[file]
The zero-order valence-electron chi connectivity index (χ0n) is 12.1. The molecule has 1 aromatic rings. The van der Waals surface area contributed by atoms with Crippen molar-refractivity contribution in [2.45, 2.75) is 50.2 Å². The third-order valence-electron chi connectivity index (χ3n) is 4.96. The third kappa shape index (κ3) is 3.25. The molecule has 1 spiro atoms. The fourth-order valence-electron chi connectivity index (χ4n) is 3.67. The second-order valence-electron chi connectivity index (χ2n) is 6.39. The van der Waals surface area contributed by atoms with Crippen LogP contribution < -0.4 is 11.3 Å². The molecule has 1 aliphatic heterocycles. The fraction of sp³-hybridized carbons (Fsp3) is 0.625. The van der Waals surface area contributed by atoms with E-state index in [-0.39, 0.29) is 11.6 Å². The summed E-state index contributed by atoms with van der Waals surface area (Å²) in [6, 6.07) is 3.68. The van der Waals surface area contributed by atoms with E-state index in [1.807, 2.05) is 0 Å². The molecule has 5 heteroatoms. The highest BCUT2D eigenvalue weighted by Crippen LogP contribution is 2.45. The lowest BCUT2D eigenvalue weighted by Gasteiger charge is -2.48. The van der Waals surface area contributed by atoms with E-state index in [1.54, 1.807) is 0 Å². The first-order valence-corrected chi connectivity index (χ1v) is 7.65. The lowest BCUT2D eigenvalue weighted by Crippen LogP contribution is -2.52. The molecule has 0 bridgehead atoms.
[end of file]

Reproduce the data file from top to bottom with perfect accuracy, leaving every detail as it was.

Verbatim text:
The zero-order valence-electron chi connectivity index (χ0n) is 12.1. The molecule has 1 aromatic rings. The van der Waals surface area contributed by atoms with Crippen molar-refractivity contribution in [2.45, 2.75) is 50.2 Å². The third-order valence-electron chi connectivity index (χ3n) is 4.96. The third kappa shape index (κ3) is 3.25. The molecule has 1 spiro atoms. The fourth-order valence-electron chi connectivity index (χ4n) is 3.67. The second-order valence-electron chi connectivity index (χ2n) is 6.39. The van der Waals surface area contributed by atoms with Crippen LogP contribution < -0.4 is 11.3 Å². The molecule has 1 aliphatic heterocycles. The fraction of sp³-hybridized carbons (Fsp3) is 0.625. The van der Waals surface area contributed by atoms with E-state index in [-0.39, 0.29) is 11.6 Å². The summed E-state index contributed by atoms with van der Waals surface area (Å²) in [6, 6.07) is 3.68. The van der Waals surface area contributed by atoms with E-state index in [1.807, 2.05) is 0 Å². The molecule has 5 heteroatoms. The highest BCUT2D eigenvalue weighted by Crippen LogP contribution is 2.45. The lowest BCUT2D eigenvalue weighted by Gasteiger charge is -2.48. The van der Waals surface area contributed by atoms with E-state index in [1.54, 1.807) is 0 Å². The first-order valence-corrected chi connectivity index (χ1v) is 7.65. The lowest BCUT2D eigenvalue weighted by Crippen LogP contribution is -2.52. The molecule has 0 bridgehead atoms.